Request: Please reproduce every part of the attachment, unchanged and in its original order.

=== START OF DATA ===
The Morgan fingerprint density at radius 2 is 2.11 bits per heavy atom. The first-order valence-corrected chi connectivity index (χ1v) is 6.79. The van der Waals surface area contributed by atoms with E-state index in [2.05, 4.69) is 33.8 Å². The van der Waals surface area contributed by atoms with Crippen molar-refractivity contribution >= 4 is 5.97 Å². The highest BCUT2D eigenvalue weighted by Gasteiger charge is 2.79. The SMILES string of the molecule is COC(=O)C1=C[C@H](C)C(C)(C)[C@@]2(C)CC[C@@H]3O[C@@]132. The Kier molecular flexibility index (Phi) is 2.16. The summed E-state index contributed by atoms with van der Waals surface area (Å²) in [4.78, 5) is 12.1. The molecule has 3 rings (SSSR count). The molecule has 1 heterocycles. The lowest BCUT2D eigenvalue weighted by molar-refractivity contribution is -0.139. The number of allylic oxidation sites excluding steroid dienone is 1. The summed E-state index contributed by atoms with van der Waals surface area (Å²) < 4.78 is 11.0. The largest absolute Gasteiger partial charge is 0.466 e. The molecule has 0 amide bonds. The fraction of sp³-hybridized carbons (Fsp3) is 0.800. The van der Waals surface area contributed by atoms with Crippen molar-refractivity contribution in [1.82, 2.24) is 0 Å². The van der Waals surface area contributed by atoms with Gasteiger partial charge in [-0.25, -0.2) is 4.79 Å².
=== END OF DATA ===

The Morgan fingerprint density at radius 2 is 2.11 bits per heavy atom. The first-order valence-corrected chi connectivity index (χ1v) is 6.79. The van der Waals surface area contributed by atoms with E-state index in [2.05, 4.69) is 33.8 Å². The van der Waals surface area contributed by atoms with Crippen molar-refractivity contribution >= 4 is 5.97 Å². The highest BCUT2D eigenvalue weighted by Gasteiger charge is 2.79. The SMILES string of the molecule is COC(=O)C1=C[C@H](C)C(C)(C)[C@@]2(C)CC[C@@H]3O[C@@]132. The Kier molecular flexibility index (Phi) is 2.16. The summed E-state index contributed by atoms with van der Waals surface area (Å²) in [4.78, 5) is 12.1. The molecule has 3 rings (SSSR count). The molecule has 1 heterocycles. The lowest BCUT2D eigenvalue weighted by molar-refractivity contribution is -0.139. The number of allylic oxidation sites excluding steroid dienone is 1. The summed E-state index contributed by atoms with van der Waals surface area (Å²) < 4.78 is 11.0. The largest absolute Gasteiger partial charge is 0.466 e. The molecule has 0 amide bonds. The fraction of sp³-hybridized carbons (Fsp3) is 0.800. The van der Waals surface area contributed by atoms with Crippen molar-refractivity contribution in [1.82, 2.24) is 0 Å². The van der Waals surface area contributed by atoms with Gasteiger partial charge in [-0.25, -0.2) is 4.79 Å².